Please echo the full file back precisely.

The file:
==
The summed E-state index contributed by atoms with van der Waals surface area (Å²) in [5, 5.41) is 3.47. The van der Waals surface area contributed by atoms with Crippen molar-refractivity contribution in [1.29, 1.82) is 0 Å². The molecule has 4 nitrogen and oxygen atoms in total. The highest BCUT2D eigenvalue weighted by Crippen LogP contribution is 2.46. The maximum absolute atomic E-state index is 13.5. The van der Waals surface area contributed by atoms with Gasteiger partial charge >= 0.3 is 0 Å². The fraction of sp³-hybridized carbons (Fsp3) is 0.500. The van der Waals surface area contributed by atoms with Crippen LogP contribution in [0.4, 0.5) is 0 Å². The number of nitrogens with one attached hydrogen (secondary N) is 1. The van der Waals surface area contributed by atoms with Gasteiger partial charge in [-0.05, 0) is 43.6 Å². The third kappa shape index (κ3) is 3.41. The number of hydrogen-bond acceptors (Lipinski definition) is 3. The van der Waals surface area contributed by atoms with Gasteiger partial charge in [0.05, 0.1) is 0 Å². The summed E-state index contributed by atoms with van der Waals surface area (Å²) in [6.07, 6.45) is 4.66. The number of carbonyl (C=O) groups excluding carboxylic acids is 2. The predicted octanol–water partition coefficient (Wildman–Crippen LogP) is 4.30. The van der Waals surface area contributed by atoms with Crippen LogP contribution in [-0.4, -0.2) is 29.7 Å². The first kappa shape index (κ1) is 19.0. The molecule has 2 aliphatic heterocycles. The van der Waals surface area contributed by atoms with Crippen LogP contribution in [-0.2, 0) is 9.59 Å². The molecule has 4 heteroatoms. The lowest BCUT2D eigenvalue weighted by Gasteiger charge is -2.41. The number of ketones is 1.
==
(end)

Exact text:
The summed E-state index contributed by atoms with van der Waals surface area (Å²) in [5, 5.41) is 3.47. The van der Waals surface area contributed by atoms with Crippen molar-refractivity contribution in [1.29, 1.82) is 0 Å². The molecule has 4 nitrogen and oxygen atoms in total. The highest BCUT2D eigenvalue weighted by Crippen LogP contribution is 2.46. The maximum absolute atomic E-state index is 13.5. The van der Waals surface area contributed by atoms with Gasteiger partial charge >= 0.3 is 0 Å². The fraction of sp³-hybridized carbons (Fsp3) is 0.500. The van der Waals surface area contributed by atoms with Crippen LogP contribution in [0.4, 0.5) is 0 Å². The number of nitrogens with one attached hydrogen (secondary N) is 1. The van der Waals surface area contributed by atoms with Gasteiger partial charge in [-0.05, 0) is 43.6 Å². The third kappa shape index (κ3) is 3.41. The number of hydrogen-bond acceptors (Lipinski definition) is 3. The van der Waals surface area contributed by atoms with Gasteiger partial charge in [0.05, 0.1) is 0 Å². The summed E-state index contributed by atoms with van der Waals surface area (Å²) in [6.07, 6.45) is 4.66. The number of carbonyl (C=O) groups excluding carboxylic acids is 2. The predicted octanol–water partition coefficient (Wildman–Crippen LogP) is 4.30. The van der Waals surface area contributed by atoms with Crippen LogP contribution in [-0.4, -0.2) is 29.7 Å². The first kappa shape index (κ1) is 19.0. The molecule has 2 aliphatic heterocycles. The van der Waals surface area contributed by atoms with Crippen LogP contribution in [-0.2, 0) is 9.59 Å². The molecule has 4 heteroatoms. The lowest BCUT2D eigenvalue weighted by Gasteiger charge is -2.41. The number of ketones is 1.